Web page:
Mold protection for a few euros – better ventilation with the hygrometer
If you open the windows too seldom, you risk moisture damage such as mould. Hygrometers help to find out how the humidity in the house is changing. If you want to save energy, you should position the devices correctly and monitor them carefully.
Dhe heating costs have exploded. Who can afford to regularly ventilate the heat outside? But this is important for your own health and the building.
However, there is a small device that can help you not to overdo it with venting the heat on bitterly cold days: the hygrometer. The cheapest devices are available for less than ten euros, but you can also spend more than 50 euros on them.
But let’s look at the problem first: Why do you actually have to ventilate warm air on winter days? The answer: it can carry far more water vapor than cool air.
The air humidity in the room is reduced by airing out the warm indoor air and airing in the cool outdoor air. And if this is low, the risk of the formation of mold that is hazardous to health decreases.
And the short-term ventilation surprisingly has a financial advantage: “The more humid the air in the room, the more energy you need to heat it up,” says Wolfgang Lorenz, deputy chairman of the Federal Association for Mold Remediation.
Hygrometer measures the humidity
The hygrometer measures the humidity in a room. If it is only above 65 percent for a short time, that is not a problem. However, values of over 70 percent over a longer period of time are problematic.
“Values between 50 and 60 percent are desirable,” says Jörg Friemel from the North Rhine-Westphalia Chamber of Engineers. His advice: if the humidity is higher, you should ventilate. “And so until the values are back in the unproblematic range.”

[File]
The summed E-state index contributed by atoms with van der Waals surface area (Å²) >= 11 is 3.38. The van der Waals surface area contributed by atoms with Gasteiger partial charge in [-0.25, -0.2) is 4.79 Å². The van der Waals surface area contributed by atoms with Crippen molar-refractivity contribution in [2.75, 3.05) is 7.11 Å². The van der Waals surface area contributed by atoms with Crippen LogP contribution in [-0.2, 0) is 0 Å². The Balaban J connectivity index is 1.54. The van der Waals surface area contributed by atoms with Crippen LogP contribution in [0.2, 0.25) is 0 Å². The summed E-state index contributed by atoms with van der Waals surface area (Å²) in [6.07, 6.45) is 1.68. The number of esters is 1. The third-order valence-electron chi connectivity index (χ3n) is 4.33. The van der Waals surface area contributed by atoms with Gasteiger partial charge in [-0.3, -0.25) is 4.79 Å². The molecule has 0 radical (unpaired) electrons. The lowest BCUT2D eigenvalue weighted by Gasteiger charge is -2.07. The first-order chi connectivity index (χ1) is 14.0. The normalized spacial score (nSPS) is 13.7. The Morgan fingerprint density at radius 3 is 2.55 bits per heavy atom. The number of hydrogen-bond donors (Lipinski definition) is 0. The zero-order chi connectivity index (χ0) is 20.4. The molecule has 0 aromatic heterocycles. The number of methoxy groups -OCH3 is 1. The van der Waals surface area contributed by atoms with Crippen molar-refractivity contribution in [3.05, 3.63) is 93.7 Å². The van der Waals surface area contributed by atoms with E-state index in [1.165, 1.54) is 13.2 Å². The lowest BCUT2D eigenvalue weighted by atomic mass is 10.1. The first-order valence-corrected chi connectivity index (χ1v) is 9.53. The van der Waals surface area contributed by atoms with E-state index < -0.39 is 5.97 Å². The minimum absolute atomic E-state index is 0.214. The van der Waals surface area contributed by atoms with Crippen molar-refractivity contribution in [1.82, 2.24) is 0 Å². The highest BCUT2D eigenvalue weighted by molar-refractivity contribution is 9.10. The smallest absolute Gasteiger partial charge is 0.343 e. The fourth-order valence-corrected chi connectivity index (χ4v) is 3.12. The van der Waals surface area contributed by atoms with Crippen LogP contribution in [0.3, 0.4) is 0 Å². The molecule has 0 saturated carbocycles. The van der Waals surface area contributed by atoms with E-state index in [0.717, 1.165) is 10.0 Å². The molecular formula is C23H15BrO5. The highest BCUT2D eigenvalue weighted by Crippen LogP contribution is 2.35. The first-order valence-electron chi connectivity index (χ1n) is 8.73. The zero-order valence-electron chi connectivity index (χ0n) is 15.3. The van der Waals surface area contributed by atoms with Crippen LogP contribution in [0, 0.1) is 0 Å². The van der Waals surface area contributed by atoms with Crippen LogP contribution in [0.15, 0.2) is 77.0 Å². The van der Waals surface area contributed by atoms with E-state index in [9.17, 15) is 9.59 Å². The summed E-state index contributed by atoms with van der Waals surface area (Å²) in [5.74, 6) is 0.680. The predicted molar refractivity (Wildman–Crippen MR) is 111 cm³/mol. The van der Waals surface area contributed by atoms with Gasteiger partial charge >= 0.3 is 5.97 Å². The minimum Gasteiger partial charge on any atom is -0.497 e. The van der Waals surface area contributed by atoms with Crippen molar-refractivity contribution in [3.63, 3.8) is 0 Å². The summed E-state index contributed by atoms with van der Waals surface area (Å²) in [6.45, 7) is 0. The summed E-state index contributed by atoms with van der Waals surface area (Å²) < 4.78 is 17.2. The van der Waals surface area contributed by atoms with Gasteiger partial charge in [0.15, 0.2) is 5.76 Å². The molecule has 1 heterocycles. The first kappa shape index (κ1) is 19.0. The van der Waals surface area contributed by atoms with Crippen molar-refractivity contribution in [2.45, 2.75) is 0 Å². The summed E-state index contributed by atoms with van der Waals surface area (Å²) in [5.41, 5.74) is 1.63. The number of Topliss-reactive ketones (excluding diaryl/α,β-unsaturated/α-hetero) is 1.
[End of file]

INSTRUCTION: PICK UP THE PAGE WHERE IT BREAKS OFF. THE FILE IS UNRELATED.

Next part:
Wolfgang Lorenz even recommends: “After airing, the humidity should be below 40 percent.” Which is not a problem: “When airing with clear winter air, values of 30 to 35 percent are usually reached.”
How quickly the freshly ventilated air is enriched with moisture again varies. But one thing is clear: Neither the values immediately after ventilation nor the optimal values between 50 and 60 percent humidity are permanent in the room – our actions contribute to this.
Showering, cooking, drying laundry – all such activities that are associated with moisture naturally drive up the air humidity strongly and quickly. And not only that: our normal breathing and sweating also drives the values up.
How to use a hygrometer
If you want to save energy, you are well advised to place several hygrometers in the apartment and keep a close eye on them. Wolfgang Lorenz recommends at least two devices – “one in the coldest room and one in the wettest room in the apartment”.
The coldest room is often the bedroom, and the wettest areas are the bathroom and kitchen. The devices should not be in the middle of the room, but in the coldest spot. This is an outside wall, or better yet, the corner between two outside walls. These are the areas where moisture settles first.
Hygrometers help to gradually find out how the air humidity changes in the course of the day in the respective house or apartment. And in which time the desired values are reached during ventilation.
Because: “If you air the room too briefly, moisture will still remain in the room,” says Jörg Friemel. “But if the windows are left open for too long, a lot of the expensively generated energy is ventilated out.” In the process, parts of the building also cool down, which then have to be heated up again in a targeted manner – so you pay extra here too.
“How long you have to ventilate depends on how high the room temperature is and what the outside temperatures are. And the humidity inside and outside,” says Friemel. As a rule, however, the necessary ventilation time is between ten and 15 minutes.
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